Governmental investments in energy efficiency have paid off handsomely in
the past, costing about 3% of the savings they’ve generated so far.
Efficiency reduces waste, using the same amount of input to produce more output.
Increases in vehicle fuel efficiency can save more than fifteen times as much oil as the likely yield from the Arctic Wildlife Refuge. We do not have to despoil pristine wilderness areas to meet our energy needs. Because the United States only has 3 percent of the world's oil reserves we can't drill our way to oil independence. Fuel efficiency is the smart way to go for both the environment and the economy.
Comprehensive energy efficiency policies could lower national energy use 18% in 2010 and 33% in 2020.
Increased CAFE Standards. Gradually raising the standard by 5 per cent annually would result in a savings of about 2.1 quads of energy per year in 2010 and about 7.6 quads in 2020. The European Association of Automobile Manufacturers (ACEA) have already agreed to a voluntary agreement with the EU to increase their fuel efficiency to approximately 40 miles per gallon by 2008 and to approximately 50 mpg by 2012. The NRDC has estimated that improved CAFE standards could save about 4.2 quads in 2012 and about 10 quads in 2020—more than twice our current imports from the Persian Gulf.
Improve standards for replacement tires. The rolling resistance of replacement tires is about 20 percent higher than tires shipped with new vehicles. Since fuel efficiency is inversely proportional to rolling resistance, any improvement in resistance yields a similar improvement in fuel economy. NRDC projected that a policy requiring replacement tires to be at least as fuel-efficient as original equipment tires would increase fuel economy of the on-road fleet by about 3 percent when fully phased-in in four years. Over the next 50 years, the savings amount to about 1.7 times the amount of oil expected from drilling in the ANWR. Michelin estimated that the additional cost for the improved tires would be about a dollar each.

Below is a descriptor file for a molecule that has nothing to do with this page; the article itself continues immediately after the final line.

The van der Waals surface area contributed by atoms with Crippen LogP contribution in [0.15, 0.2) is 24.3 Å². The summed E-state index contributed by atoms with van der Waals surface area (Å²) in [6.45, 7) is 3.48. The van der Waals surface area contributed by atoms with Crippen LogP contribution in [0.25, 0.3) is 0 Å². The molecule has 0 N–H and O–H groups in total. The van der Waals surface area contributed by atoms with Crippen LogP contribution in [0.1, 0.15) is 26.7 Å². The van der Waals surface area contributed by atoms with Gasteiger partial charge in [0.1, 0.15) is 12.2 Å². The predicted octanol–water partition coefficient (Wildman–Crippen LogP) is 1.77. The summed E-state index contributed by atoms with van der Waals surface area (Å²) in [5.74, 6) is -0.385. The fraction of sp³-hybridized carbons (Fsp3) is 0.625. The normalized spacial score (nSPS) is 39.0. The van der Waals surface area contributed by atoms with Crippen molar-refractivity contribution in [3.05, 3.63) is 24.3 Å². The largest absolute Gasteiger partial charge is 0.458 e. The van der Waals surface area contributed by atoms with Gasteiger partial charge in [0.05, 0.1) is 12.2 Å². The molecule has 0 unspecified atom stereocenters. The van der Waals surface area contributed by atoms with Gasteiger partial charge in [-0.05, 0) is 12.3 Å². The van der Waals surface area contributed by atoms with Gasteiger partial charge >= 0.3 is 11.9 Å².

Incentives to scrap older inefficient vehicles. Provide states with grant funding to establish a voluntary program for those who are looking for a financial incentive to get rid of older, less fuel-efficient cars. The Senate's energy bill of 2002 had a section designed to provide a cash payment to owners who scrapped their old cars, with a larger rebate if they subsequently bought a new fuel-efficient vehicle.
Extend Energy Star ratings to vehicles. The Energy Star program has worked well for appliances, and would make it easier for consumers to make informed choices about vehicle purchases. Increased awareness of fuel efficiency would lead manufacturers to build and promote more efficient vehicles, and give fleet owners a justification for buying more efficient vehicles. Promotions and product discounts similar to those for current Energy Star products could facilitate increased market penetration for fuel-efficient vehicles.
Double federal funding for energy efficiency. This would result in a budget of $1.22 billion in FY2003.
Increase funding for energy efficiency research, development, and deployment. by $170 million in FY2002
Performance-based tax incentives for efficient new buildings and equipment. (S.207-Smith-Feinstein) Providing tax deductions for new energy-efficient buildings, solar hot water, photovoltaics, air conditioners, and heat pumps could save 30,000 megawatts in peak power, over 100 power plants.
Provide a tax credit for retrofitting existing homes to make them more energy efficient. Offering consumers a tax credit equal to 20% of their retrofit costs, capped at $2,000, would save 17.4 billion kWh of electricity and 1.8 quads of heating fuel. This provision was included in both the Bingaman and Murkowski energy bills.